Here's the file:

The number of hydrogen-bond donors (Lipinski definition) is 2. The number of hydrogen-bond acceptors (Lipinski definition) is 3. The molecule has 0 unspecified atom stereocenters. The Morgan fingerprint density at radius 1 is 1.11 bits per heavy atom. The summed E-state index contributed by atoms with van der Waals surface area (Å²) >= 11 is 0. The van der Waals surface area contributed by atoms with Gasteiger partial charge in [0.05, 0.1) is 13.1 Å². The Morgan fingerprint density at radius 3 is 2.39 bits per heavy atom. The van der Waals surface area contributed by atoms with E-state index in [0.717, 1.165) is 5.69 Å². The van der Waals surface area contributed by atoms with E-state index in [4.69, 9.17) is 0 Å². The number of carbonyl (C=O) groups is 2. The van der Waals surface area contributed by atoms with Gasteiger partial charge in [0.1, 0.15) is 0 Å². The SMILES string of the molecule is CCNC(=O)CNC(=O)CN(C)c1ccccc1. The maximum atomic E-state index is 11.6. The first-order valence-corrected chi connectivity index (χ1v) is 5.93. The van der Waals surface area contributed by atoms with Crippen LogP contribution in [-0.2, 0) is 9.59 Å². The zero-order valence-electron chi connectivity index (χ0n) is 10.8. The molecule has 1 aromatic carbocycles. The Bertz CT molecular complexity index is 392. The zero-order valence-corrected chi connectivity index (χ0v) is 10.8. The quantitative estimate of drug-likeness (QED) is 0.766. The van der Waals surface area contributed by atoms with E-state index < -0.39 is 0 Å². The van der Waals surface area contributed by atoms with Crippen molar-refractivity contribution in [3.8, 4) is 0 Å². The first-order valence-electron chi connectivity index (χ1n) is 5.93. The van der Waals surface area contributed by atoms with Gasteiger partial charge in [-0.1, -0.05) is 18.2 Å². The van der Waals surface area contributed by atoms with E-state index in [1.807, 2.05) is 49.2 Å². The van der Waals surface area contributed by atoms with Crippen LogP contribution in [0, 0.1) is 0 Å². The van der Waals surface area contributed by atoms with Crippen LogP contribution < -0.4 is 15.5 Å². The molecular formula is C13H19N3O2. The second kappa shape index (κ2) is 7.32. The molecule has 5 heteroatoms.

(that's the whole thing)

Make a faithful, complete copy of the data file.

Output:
The number of hydrogen-bond donors (Lipinski definition) is 2. The number of hydrogen-bond acceptors (Lipinski definition) is 3. The molecule has 0 unspecified atom stereocenters. The Morgan fingerprint density at radius 1 is 1.11 bits per heavy atom. The summed E-state index contributed by atoms with van der Waals surface area (Å²) >= 11 is 0. The van der Waals surface area contributed by atoms with Gasteiger partial charge in [0.05, 0.1) is 13.1 Å². The Morgan fingerprint density at radius 3 is 2.39 bits per heavy atom. The van der Waals surface area contributed by atoms with E-state index in [0.717, 1.165) is 5.69 Å². The van der Waals surface area contributed by atoms with E-state index in [4.69, 9.17) is 0 Å². The number of carbonyl (C=O) groups is 2. The van der Waals surface area contributed by atoms with Gasteiger partial charge in [0.1, 0.15) is 0 Å². The SMILES string of the molecule is CCNC(=O)CNC(=O)CN(C)c1ccccc1. The maximum atomic E-state index is 11.6. The first-order valence-corrected chi connectivity index (χ1v) is 5.93. The van der Waals surface area contributed by atoms with Crippen LogP contribution in [-0.2, 0) is 9.59 Å². The zero-order valence-electron chi connectivity index (χ0n) is 10.8. The molecule has 1 aromatic carbocycles. The Bertz CT molecular complexity index is 392. The zero-order valence-corrected chi connectivity index (χ0v) is 10.8. The quantitative estimate of drug-likeness (QED) is 0.766. The van der Waals surface area contributed by atoms with E-state index < -0.39 is 0 Å². The van der Waals surface area contributed by atoms with Crippen molar-refractivity contribution in [3.8, 4) is 0 Å². The first-order valence-electron chi connectivity index (χ1n) is 5.93. The van der Waals surface area contributed by atoms with Gasteiger partial charge in [-0.1, -0.05) is 18.2 Å². The van der Waals surface area contributed by atoms with E-state index in [1.807, 2.05) is 49.2 Å². The van der Waals surface area contributed by atoms with Crippen LogP contribution in [0, 0.1) is 0 Å². The van der Waals surface area contributed by atoms with Crippen LogP contribution < -0.4 is 15.5 Å². The molecular formula is C13H19N3O2. The second kappa shape index (κ2) is 7.32. The molecule has 5 heteroatoms.